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Evaluation of Entry and Exit Screening Strategies and Materials

The CDC’s Division of Global Migration and Quarantine is at the forefront of the U.S. response to the recent Ebola outbreak in West Africa working in close collaboration with other federal and state agencies.

A core component of the response is the development and deployment of clear and effective risk communication to assist travelers from West Africa with participation in daily active monitoring and early reporting of symptoms for 21 days after their arrival in the United States.

The goal is to increase basic knowledge of Ebola, self-efficacy, and motivation for active monitoring, increase trust in the US public health system, and decrease Ebola stigma.

CDC has developed traveler information materials for use in countries with Ebola outbreaks during exit screening as well as for travelers to review upon arrival to the United States during entry screening.

In addition to posters and banners, the materials include Check and Report Ebola (CARE) Kits. These kits for travelers include informative materials and tools to use for monitoring, including a thermometer, and a phone system and opt-in text message reminder prompts.

However, CDC needs to better understand this specific traveler audience, assess the utility of developed messages and materials (prior to travel and after arrival) on various dimensions, including traveler comprehension of risk messages, traveler perception of the messages and materials, utilization of social support, and traveler intentions and behaviors around monitoring and reporting of symptoms after travel.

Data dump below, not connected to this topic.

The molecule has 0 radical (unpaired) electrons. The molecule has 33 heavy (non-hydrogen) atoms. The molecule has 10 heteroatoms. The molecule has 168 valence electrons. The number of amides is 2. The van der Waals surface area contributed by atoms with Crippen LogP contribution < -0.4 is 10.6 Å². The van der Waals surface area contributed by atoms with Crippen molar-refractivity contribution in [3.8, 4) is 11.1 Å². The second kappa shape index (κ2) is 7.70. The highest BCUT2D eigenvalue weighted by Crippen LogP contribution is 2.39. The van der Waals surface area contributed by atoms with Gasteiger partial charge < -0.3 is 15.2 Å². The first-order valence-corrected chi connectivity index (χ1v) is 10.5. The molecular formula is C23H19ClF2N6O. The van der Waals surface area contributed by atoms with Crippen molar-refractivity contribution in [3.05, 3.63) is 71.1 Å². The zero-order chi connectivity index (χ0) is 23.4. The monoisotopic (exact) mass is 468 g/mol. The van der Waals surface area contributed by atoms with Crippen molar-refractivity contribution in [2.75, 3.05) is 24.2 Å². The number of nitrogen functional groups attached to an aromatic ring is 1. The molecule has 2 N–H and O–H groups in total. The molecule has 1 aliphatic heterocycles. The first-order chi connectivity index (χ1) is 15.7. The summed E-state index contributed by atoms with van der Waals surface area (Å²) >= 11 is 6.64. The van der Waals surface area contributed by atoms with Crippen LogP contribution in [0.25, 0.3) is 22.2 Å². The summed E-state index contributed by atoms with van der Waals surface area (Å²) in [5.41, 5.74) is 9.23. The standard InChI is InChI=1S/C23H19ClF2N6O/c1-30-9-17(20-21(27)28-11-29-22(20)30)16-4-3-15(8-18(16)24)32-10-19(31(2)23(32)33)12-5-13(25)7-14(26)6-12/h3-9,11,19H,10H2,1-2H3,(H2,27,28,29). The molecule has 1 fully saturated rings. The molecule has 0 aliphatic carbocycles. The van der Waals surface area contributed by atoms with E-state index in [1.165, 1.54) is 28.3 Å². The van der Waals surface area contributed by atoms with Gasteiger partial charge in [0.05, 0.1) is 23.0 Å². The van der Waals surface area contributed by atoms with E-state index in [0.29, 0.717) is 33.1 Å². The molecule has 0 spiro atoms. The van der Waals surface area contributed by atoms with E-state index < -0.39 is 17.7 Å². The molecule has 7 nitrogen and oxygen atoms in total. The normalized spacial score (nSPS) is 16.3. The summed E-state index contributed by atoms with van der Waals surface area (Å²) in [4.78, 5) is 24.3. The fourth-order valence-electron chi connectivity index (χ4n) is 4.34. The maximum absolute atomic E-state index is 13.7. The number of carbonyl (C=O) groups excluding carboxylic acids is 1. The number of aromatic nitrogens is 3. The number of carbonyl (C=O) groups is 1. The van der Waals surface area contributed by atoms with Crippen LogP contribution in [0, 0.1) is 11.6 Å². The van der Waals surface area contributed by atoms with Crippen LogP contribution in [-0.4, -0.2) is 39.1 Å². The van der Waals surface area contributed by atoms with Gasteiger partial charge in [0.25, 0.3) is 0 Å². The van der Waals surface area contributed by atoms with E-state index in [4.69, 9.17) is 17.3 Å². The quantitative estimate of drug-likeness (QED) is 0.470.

The CDC this week awarded a contract to non-profit organization RTI International to support these efforts. The work will include the refinement of materials to communicate key messages and development of supplemental tools to enhance effectiveness.

In addition to the already developed communications tools, CDC is also conceiving additional interventions to enhance the traveler entry screening experience and increase initial uptake and participation in active monitoring for the full 21 day period. These may include educational videos, trained social workers who can orient travelers to the active monitoring program, and other potential interventions.

“RTI’s experience in working with the CDC on mass media effect, evaluation design, campaign measurement and evaluation,  health service research, and interventions to promote health behavior change makes them uniquely positioned to assist the CDC in designing and implementing its evaluation of the response to the recent Ebola outbreak,” states the announcement.

RTI previously partnered with CDC on development of the Clear Communication Index, as well as various HIV-related communication and education projects which carry similar challenges regarding stigma and behavior change as Ebola.

The estimated value of the contract is $1,500,000 with a period of performance from date of award through June 2016.

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